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of virginia, the real royal governor, is coming to the colonies. he is also the commander-in-chief of all the forces. here is george washington thinking, this is perfect for me because i am the colonel of the virginia regiment. i have that connection to this governor. plus i have been serving in this war, so had that connection to the commander-in-chief. plus i have got all this experience in fighting in this war. and he has this strategic idea he wants to bring to his superiors. he wants to go on the offensive. he cannot defend the frontier of virginia over 400 miles. knows if knows -- he he can take the forks of the ohio. duquesne is the launching point of native american grades -- raids. this is where native americans are coming from canada and
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further west, getting supplies, and being able to then launch raids into the frontier of pennsylvania, virginia, north carolina, and further south. if you can take a fort duquesne, you can cut off the whole region's ability to sustain warfare on the frontier. washington knows this. fort duquesne is the hive they have to destroy. the only way to stop the rating is to take over that fort -- raiding is to take over the fort. so he wants to convince fort -- colonel loudoun -- lord loudoun. lettites a flattering er to fort loudoun -- to colonel loudoun about how the greatest generals and greatest men are delighted that you are now in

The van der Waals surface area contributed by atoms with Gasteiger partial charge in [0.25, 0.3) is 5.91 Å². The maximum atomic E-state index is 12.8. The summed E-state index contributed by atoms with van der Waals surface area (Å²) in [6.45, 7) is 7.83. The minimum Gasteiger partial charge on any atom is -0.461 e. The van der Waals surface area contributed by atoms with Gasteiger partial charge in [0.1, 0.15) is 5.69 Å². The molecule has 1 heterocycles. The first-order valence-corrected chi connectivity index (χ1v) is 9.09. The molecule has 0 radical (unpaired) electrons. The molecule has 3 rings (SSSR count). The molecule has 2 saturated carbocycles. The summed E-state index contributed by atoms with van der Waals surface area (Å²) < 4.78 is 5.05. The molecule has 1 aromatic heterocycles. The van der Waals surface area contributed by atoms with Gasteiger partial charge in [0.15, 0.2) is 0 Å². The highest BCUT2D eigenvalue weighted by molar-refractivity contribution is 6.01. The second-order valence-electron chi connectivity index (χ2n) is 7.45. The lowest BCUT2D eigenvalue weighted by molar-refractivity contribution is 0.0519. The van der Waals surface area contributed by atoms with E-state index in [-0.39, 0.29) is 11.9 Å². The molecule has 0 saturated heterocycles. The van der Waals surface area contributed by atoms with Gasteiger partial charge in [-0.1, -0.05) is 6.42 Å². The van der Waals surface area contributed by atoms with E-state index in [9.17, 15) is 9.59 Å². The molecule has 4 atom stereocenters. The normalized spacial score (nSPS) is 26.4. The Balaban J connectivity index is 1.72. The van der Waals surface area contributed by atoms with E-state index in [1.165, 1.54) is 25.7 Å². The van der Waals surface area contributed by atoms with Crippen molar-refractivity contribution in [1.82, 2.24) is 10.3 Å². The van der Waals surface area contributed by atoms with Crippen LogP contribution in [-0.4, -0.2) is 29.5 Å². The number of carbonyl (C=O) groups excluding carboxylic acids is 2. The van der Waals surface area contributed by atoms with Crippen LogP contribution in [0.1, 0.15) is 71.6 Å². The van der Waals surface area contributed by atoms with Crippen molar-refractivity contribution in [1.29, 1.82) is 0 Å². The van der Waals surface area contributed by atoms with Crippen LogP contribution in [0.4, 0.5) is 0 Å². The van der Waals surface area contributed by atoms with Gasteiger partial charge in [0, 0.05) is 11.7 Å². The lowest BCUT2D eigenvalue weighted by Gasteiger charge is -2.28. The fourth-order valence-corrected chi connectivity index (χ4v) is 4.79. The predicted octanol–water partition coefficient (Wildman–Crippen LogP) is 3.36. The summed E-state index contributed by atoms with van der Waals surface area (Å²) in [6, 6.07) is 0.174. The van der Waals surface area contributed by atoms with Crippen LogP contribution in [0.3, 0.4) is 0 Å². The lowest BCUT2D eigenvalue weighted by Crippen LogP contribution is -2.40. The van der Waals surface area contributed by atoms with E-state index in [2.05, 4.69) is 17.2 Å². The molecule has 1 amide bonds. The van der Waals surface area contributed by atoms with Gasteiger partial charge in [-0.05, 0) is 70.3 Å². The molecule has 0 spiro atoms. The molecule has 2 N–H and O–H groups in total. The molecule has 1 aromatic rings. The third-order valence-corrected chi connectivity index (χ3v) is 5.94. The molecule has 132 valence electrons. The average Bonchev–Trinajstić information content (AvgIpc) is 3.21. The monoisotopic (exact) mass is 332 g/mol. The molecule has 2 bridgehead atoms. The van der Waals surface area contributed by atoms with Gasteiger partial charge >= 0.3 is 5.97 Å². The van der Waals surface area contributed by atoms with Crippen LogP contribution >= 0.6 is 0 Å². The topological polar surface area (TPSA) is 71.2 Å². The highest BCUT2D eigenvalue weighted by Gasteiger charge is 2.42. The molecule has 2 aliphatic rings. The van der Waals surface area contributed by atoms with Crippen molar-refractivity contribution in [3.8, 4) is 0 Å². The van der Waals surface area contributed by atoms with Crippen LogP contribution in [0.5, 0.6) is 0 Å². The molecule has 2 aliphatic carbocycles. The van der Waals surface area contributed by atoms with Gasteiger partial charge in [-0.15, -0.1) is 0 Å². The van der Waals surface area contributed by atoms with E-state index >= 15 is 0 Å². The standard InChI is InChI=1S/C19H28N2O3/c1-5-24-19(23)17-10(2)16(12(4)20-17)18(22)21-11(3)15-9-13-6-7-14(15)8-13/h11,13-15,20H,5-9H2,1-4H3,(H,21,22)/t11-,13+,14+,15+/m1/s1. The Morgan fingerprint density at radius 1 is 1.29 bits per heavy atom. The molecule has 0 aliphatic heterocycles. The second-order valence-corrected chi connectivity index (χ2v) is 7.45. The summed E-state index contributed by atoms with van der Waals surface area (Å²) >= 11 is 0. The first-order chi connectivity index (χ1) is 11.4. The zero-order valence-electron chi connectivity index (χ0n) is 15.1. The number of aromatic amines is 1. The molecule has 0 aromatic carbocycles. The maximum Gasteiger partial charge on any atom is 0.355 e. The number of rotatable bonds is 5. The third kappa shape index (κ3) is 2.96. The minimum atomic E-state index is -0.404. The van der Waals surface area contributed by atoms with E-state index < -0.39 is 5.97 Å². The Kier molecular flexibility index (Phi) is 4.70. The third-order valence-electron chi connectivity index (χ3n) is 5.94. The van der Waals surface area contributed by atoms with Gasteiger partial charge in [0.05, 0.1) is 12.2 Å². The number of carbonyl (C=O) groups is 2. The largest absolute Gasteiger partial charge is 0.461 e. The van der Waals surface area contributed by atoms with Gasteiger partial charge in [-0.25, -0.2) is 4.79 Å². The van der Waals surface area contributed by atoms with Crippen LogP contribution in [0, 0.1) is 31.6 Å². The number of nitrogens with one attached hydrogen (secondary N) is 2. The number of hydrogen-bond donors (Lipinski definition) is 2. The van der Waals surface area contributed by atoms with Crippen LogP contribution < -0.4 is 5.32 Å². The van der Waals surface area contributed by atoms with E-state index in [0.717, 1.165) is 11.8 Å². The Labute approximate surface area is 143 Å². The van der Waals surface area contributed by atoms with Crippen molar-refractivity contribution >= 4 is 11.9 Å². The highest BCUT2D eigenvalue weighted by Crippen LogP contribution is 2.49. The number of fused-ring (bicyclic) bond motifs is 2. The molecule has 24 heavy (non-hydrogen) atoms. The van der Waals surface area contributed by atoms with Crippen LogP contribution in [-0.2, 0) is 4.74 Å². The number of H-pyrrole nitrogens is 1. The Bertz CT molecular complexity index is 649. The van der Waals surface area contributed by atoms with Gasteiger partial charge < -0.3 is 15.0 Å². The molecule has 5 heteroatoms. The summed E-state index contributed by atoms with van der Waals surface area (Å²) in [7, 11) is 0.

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charge. he goes to philadelphia, where lord loudoun is, and tries to set up a meeting. and loudoun is the commander-in-chief of the british army. this is like some random colonel trying to talk to the joint chiefs of staff about what they should be doing. that typically is not the way that these decisions are made. so washington is put on ice. here he is cooling his jets for two weeks in philadelphia trying to get the attention of lord loudoun. he is finally allowed into see him and what does loudoun do. loudoun says i have no interest in hearing your ideas, young man. washington is only 24 at the time. from loudoun's point of view, he has very little experience in arms, and as a provincial to begin with. washington's,
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virginia blues, this regiment he has trained over these years that he is so proud of, he is going to have to lose some of his men. washington emerges from this meeting completely humiliated and angry, and it writes what i call the smoking gun -- and writes what he calls -- what i call the smoking gun letter complaining. he says i cannot concede that americans, only because they are not british, will be denied the rights of british subjects. saying, how come we are not treated equally? that idea that americans are not lesser than the british come through very powerfully.